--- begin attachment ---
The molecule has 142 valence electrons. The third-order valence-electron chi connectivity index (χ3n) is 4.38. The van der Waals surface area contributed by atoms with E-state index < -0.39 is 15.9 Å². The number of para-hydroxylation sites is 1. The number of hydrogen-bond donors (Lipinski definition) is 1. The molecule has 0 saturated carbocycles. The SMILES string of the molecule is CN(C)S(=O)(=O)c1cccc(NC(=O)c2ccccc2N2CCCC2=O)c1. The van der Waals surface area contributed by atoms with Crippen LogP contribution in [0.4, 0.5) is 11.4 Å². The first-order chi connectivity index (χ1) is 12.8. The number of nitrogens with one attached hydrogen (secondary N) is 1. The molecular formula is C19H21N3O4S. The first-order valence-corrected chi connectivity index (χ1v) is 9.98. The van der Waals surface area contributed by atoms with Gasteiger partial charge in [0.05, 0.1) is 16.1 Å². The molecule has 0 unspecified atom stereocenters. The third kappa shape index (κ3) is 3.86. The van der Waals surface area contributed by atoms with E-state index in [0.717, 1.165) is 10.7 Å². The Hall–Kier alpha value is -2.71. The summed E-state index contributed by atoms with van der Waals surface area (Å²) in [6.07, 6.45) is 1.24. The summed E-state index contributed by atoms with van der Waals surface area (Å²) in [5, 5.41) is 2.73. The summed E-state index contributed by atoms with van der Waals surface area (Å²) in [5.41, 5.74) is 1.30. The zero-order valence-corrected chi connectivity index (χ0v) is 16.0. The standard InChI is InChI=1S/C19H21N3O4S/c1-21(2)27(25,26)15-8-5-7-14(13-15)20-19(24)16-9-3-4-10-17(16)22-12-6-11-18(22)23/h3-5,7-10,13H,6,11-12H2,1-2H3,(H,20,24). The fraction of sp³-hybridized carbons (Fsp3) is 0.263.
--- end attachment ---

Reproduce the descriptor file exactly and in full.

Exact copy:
The molecule has 142 valence electrons. The third-order valence-electron chi connectivity index (χ3n) is 4.38. The van der Waals surface area contributed by atoms with E-state index < -0.39 is 15.9 Å². The number of para-hydroxylation sites is 1. The number of hydrogen-bond donors (Lipinski definition) is 1. The molecule has 0 saturated carbocycles. The SMILES string of the molecule is CN(C)S(=O)(=O)c1cccc(NC(=O)c2ccccc2N2CCCC2=O)c1. The van der Waals surface area contributed by atoms with Crippen LogP contribution in [0.4, 0.5) is 11.4 Å². The first-order chi connectivity index (χ1) is 12.8. The number of nitrogens with one attached hydrogen (secondary N) is 1. The molecular formula is C19H21N3O4S. The first-order valence-corrected chi connectivity index (χ1v) is 9.98. The van der Waals surface area contributed by atoms with Gasteiger partial charge in [0.05, 0.1) is 16.1 Å². The molecule has 0 unspecified atom stereocenters. The third kappa shape index (κ3) is 3.86. The van der Waals surface area contributed by atoms with E-state index in [0.717, 1.165) is 10.7 Å². The Hall–Kier alpha value is -2.71. The summed E-state index contributed by atoms with van der Waals surface area (Å²) in [6.07, 6.45) is 1.24. The summed E-state index contributed by atoms with van der Waals surface area (Å²) in [5, 5.41) is 2.73. The summed E-state index contributed by atoms with van der Waals surface area (Å²) in [5.41, 5.74) is 1.30. The zero-order valence-corrected chi connectivity index (χ0v) is 16.0. The standard InChI is InChI=1S/C19H21N3O4S/c1-21(2)27(25,26)15-8-5-7-14(13-15)20-19(24)16-9-3-4-10-17(16)22-12-6-11-18(22)23/h3-5,7-10,13H,6,11-12H2,1-2H3,(H,20,24). The fraction of sp³-hybridized carbons (Fsp3) is 0.263.